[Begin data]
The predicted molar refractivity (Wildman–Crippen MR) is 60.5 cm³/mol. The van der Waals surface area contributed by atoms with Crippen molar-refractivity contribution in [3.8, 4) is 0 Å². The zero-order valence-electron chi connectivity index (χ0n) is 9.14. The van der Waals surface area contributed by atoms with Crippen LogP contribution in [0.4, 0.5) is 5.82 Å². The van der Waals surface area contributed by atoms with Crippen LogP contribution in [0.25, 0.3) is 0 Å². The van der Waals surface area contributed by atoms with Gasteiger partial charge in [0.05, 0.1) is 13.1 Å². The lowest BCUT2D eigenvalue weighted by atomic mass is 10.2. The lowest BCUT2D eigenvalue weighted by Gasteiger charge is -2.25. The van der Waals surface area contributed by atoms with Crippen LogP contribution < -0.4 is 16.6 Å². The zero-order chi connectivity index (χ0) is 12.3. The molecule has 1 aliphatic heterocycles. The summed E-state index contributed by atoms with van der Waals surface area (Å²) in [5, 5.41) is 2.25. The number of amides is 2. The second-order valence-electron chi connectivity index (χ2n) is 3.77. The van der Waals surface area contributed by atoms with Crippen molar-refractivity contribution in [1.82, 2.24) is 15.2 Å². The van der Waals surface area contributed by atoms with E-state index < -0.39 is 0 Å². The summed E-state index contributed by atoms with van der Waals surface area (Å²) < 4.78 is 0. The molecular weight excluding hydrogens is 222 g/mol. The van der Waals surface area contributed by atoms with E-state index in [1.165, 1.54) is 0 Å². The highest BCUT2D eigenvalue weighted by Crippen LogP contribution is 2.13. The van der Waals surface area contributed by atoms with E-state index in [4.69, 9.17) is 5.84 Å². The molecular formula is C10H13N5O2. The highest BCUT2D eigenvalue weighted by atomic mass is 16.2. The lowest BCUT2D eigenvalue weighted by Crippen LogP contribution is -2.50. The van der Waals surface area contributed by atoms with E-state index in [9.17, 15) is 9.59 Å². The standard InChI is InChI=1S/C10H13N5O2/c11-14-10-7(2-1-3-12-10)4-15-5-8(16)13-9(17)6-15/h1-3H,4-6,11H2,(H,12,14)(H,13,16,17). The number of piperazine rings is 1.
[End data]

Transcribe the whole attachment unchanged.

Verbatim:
The predicted molar refractivity (Wildman–Crippen MR) is 60.5 cm³/mol. The van der Waals surface area contributed by atoms with Crippen molar-refractivity contribution in [3.8, 4) is 0 Å². The zero-order valence-electron chi connectivity index (χ0n) is 9.14. The van der Waals surface area contributed by atoms with Crippen LogP contribution in [0.4, 0.5) is 5.82 Å². The van der Waals surface area contributed by atoms with Crippen LogP contribution in [0.25, 0.3) is 0 Å². The van der Waals surface area contributed by atoms with Gasteiger partial charge in [0.05, 0.1) is 13.1 Å². The lowest BCUT2D eigenvalue weighted by atomic mass is 10.2. The lowest BCUT2D eigenvalue weighted by Gasteiger charge is -2.25. The van der Waals surface area contributed by atoms with Crippen LogP contribution < -0.4 is 16.6 Å². The zero-order chi connectivity index (χ0) is 12.3. The molecule has 1 aliphatic heterocycles. The summed E-state index contributed by atoms with van der Waals surface area (Å²) in [5, 5.41) is 2.25. The number of amides is 2. The second-order valence-electron chi connectivity index (χ2n) is 3.77. The van der Waals surface area contributed by atoms with Crippen molar-refractivity contribution in [1.82, 2.24) is 15.2 Å². The van der Waals surface area contributed by atoms with E-state index < -0.39 is 0 Å². The summed E-state index contributed by atoms with van der Waals surface area (Å²) < 4.78 is 0. The molecular weight excluding hydrogens is 222 g/mol. The van der Waals surface area contributed by atoms with E-state index in [1.165, 1.54) is 0 Å². The highest BCUT2D eigenvalue weighted by Crippen LogP contribution is 2.13. The van der Waals surface area contributed by atoms with E-state index in [4.69, 9.17) is 5.84 Å². The molecular formula is C10H13N5O2. The highest BCUT2D eigenvalue weighted by atomic mass is 16.2. The lowest BCUT2D eigenvalue weighted by Crippen LogP contribution is -2.50. The van der Waals surface area contributed by atoms with E-state index in [9.17, 15) is 9.59 Å². The standard InChI is InChI=1S/C10H13N5O2/c11-14-10-7(2-1-3-12-10)4-15-5-8(16)13-9(17)6-15/h1-3H,4-6,11H2,(H,12,14)(H,13,16,17). The number of piperazine rings is 1.